Everything that impacts the Porsche brand personality must work safely and perfectly. A development process derived from software industry methodology makes sure of this. When a new model is being developed, Porsche regularly tests the complete software package in a “network release”, in which all the individual programs that will be used later across several dozen management devices are tested together. The software is only installed into series cars once everything functions perfectly in the network release.

Uwe Michael (photo)

“With our modular software we can concentrate fully on implementing innovative ideas.”

Uwe Michael, Head of Electrical and Electronic Development, Porsche

Porsche engineers take a different approach on the racing track. Wherever the Porsche 919 Hybrid endurance sports car makes an appearance, it is accompanied by at least one software expert who immediately puts driver wishes or new insights about the route into effect using a laptop. This is possible thanks to special management devices installed in the racing car which convert all the inputs into the processors’ language, a binary code that uses the digits 0 and 1. In series vehicles, this conversion into a machine-readable code is carried out in advance in a process that engineers call “compilation”.

Porsche’s software developers work closely together with their group colleagues in Wolfsburg, Ingolstadt and Munich. This is because modern software is always developed with a modular design so as to maximize its use in different series across all the brands. “That way we avoid duplication and can concentrate fully on implementing innovative ideas”, explains Uwe Michael, who is responsible for electrical and electronic development at Porsche. He cites the example of a software module that calculates how much battery power is left. Having constant, reliable information about how much longer the battery will last is crucial for drivers of electrified vehicles. The program making that calculation – whether it’s in a Volkswagen e-Golf2 or a Porsche 918 Spyder – originates in Weissach.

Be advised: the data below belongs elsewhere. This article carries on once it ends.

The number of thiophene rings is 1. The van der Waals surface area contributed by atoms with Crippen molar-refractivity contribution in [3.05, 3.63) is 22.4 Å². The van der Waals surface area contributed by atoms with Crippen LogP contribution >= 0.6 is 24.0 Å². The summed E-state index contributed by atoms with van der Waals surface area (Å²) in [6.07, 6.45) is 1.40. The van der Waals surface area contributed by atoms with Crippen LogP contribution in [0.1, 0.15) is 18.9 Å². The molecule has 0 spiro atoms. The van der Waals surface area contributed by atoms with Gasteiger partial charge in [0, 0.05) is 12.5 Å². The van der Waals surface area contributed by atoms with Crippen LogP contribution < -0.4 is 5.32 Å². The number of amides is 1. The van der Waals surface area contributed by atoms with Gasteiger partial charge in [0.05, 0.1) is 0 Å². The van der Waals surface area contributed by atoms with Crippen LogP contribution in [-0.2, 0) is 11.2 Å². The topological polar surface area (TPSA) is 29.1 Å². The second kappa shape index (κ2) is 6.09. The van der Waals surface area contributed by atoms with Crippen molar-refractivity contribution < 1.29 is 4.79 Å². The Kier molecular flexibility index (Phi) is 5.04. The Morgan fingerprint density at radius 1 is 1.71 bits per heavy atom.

liters of fuel and 12.7 kilowatt-hours of electricity: the Porsche 918 Spyder’s standardized consumption over 100 kilometers

The software is expected to do even more in the future. When it knows the exact range of power available, it can calculate in advance the optimal driving strategy for the journey. This “range manager” is still just an idea at present, but at Porsche they are already investigating how it might work in series production. After all, what is true on the racing track is also true on the road – drivers with effective, innovative software on board arrive at their destination faster and more efficiently than others.

1 Porsche 918 Spyder fuel consumption in l/100 km combined from 3.0 to 3.1; energy consumption in kWh/100 km combined 12.7; CO2 emissions in g/km combined from 70 to 72.

2 Volkswagen e-Golf energy consumption in kWh/100 km combined 12.7; CO2 emissions in g/km combined 0.
Porsche Panamera fuel consumption in l/100 km combined from 3.1 to 10.7; energy consumption in kWh/100 km combined 16.2; CO2 emissions in g/km combined from 71 to 249.

Johannes Winterhagen

Georg Roske